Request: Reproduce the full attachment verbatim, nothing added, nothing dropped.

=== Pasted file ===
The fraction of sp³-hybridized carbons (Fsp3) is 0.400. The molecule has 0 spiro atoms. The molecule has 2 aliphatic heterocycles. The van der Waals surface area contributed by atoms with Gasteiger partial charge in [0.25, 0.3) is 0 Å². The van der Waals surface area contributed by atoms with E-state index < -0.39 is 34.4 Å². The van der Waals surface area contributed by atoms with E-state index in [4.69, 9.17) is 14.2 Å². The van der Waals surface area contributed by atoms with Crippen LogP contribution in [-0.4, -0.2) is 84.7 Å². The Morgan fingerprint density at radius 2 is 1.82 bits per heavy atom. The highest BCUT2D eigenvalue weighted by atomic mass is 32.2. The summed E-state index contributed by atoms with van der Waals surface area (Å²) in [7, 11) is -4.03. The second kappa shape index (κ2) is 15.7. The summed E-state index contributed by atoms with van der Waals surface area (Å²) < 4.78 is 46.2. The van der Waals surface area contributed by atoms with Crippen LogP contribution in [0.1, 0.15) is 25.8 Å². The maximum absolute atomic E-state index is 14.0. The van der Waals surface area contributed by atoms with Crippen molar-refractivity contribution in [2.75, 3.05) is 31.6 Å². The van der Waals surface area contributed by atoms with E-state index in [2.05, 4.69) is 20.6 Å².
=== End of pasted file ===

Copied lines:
The fraction of sp³-hybridized carbons (Fsp3) is 0.400. The molecule has 0 spiro atoms. The molecule has 2 aliphatic heterocycles. The van der Waals surface area contributed by atoms with Gasteiger partial charge in [0.25, 0.3) is 0 Å². The van der Waals surface area contributed by atoms with E-state index < -0.39 is 34.4 Å². The van der Waals surface area contributed by atoms with E-state index in [4.69, 9.17) is 14.2 Å². The van der Waals surface area contributed by atoms with Crippen LogP contribution in [-0.4, -0.2) is 84.7 Å². The Morgan fingerprint density at radius 2 is 1.82 bits per heavy atom. The highest BCUT2D eigenvalue weighted by atomic mass is 32.2. The summed E-state index contributed by atoms with van der Waals surface area (Å²) in [7, 11) is -4.03. The second kappa shape index (κ2) is 15.7. The summed E-state index contributed by atoms with van der Waals surface area (Å²) < 4.78 is 46.2. The van der Waals surface area contributed by atoms with Crippen LogP contribution in [0.1, 0.15) is 25.8 Å². The maximum absolute atomic E-state index is 14.0. The van der Waals surface area contributed by atoms with Crippen molar-refractivity contribution in [2.75, 3.05) is 31.6 Å². The van der Waals surface area contributed by atoms with E-state index in [2.05, 4.69) is 20.6 Å².